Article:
As someone passionate about embroidery, I would never want to remove embroidery from clothes.
But there are instances where you have to. When the embroidery is in an inappropriate place on a fabric for sewing – say, on a seam line where you do not want that un-necessary thickness. Or when you have a good clothing with the embroidery gone bad. Then there are good uniforms from old companies that you wish to wear again but for their unwanted logos. Why advertise these companies after you have resigned from them. I have these good t-shirts with promotional embroidery which I would like to remove. You may have your own reasons.
Actually this is not a subject big enough for a post – with just a pocket knife, seam ripper and a tweezer you can remove the embroidery if you add a little patience also to the mix.
But like anything in life this is one job that could do with some tips – because in the process of removing embroidery threads you may start something and then there is this big mess which you do not know what to do with. Sound like the story of my life.
How to remove embroidery properly
This is how I removed the embroidery from a very inexpensive cap I bought on a hiking trip. The neon green piping against the grey cloth was alright but I did not like the neon green logo.
I decided to use my hair trimmer for removing the stitches.
Actually, the best tool to remove embroidery is a stitch eraser. It is a handy professional embroidery-stitch-removing tool to have; especially if you have to do this regularly. If you are a professional who runs an embroidery business this is a good investment . Mistakes happen. You have got to remove that mistake and that too fast. Time is money in business. This tool makes it all easier.
About the stitch eraser – this is specialized tool with sharp blades, and looks a little like a hair clipper/razor but with some special tricks. It works on power (with rechargeable battery). It is used to remove machine embroidery stitches without damaging the fabric at all. It actually gets under the stitches stitches, grabs the thread and clip them.
You can also keep a number of cutting tools – seam ripper, small scissors, tweezers.
A seam ripper is a great tool to have to remove embroidery that is not too dense. It just needs to be in top form. You will need a seam ripper that is sharp enough. A seam ripper is useless if not sharp for any job
First I turned the hat to the back of it. Then used the hair trimmer on the middle of the stitches in a back and forth motion, taking care that no extra pressure is applied to touch the fabric. i.e perpendicular to the way stitches are done. When you make small jerky movements across the stitches through the middle they get cut. That is how you get those stitches out.
If you do not have the stitch eraser tool or even the hair trimmer you can cut satin stitch with a small blade carefully and then use the seam ripper to complete the job. But some times the lines are too thin to cut with the seam ripper or the hair clipper.
Do you have a disposable razor at home ? Keep the embroidery curved on your finger and use the razor to shave off the thread from the back of the work- just be careful that you are not overzealous or using extra pressure. Gently go back and forth on the embroidery till you have cut the thread. Stop when you see the stabilizer or the fabric itself.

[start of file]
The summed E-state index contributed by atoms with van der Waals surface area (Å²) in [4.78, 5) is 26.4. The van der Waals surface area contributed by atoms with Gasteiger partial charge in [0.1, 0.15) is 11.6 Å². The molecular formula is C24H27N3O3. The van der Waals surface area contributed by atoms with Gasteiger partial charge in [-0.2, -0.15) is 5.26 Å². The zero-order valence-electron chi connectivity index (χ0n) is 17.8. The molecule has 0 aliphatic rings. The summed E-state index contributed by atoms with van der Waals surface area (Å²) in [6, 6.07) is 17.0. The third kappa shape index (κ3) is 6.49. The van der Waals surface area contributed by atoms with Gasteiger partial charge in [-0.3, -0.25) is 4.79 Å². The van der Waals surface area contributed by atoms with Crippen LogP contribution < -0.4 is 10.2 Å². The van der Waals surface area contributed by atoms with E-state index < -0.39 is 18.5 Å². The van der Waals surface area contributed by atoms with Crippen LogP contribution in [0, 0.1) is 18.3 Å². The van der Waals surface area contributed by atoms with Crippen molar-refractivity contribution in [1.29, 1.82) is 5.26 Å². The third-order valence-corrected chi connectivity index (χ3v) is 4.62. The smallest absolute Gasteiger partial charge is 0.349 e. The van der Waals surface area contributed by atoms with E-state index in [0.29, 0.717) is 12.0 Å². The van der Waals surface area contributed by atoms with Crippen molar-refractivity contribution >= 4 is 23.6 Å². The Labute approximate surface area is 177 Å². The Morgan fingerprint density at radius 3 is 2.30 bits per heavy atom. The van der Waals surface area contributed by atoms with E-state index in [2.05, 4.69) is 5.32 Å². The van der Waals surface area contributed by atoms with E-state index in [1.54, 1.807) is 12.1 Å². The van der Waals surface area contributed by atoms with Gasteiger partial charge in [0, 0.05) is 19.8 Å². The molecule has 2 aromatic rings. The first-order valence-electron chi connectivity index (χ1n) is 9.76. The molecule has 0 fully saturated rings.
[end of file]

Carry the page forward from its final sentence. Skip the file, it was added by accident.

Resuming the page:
It will look like this when all the stitches are cut. So much lint and fuzzy thread.
Use tweezers or the seam ripper on the front of the garment and back to remove the now fluffy thread. Use a tweezer with pointed ends to remove the thread that is stubborn and stuck and any stabilizer stuck at the back (or front)
Remove the whole thread lint stuck on the garment. Use a clothes brush to brush the last of the thread pieces away. After everything is removed you may find some more embroidery stuck – do the whole thing again. The corner of designs are difficult to come off – you will need to pry it out with the seam ripper or any sharp tool/pin. Some embroidery have multiple layers. I told you about patience.
Looks much better now. Press to bring the holes down.
Some tips on removing the embroidery stitches.
First and foremost, use any sharp tools on your fabric with real caution. If you pull the thread with extra force than is necessary, even inadvertently, it might leave holes. In fact, there may already be holes and when you pull on the embroidery thread you will manage to make the holes bigger.
Whatever tool you use, use it from the back of the garment, whenever possible. This way no damage is visible on the front of the garment.
When thread is wet, it is weak. So dampen the embroidery thread.
Use the tools with out too much pressure. If you are using a blade and you are exerting pressure the least it would do is unsightly puckering on the surface.
Stop the work, when you meet the stabilizer that will become visible as you remove the embroidery. Beyond that is just fabric.
You may also want to keep the area with the embroidery taunt as you work. Use an embroidery hoop or a round surface or even your finger to keep the work tight and projected.You need the threads to be visible as you work.
If you are thinking of removing embroidery (of course you are, why else are you reading this) practice your skills on a garment you do not mind loosing. Do not use that good shirt to practice your cutting skills. Never say I didn’t warn you.
If you do not have time, keep the job for some other time. This is a work that needs a lot of patience and some time.
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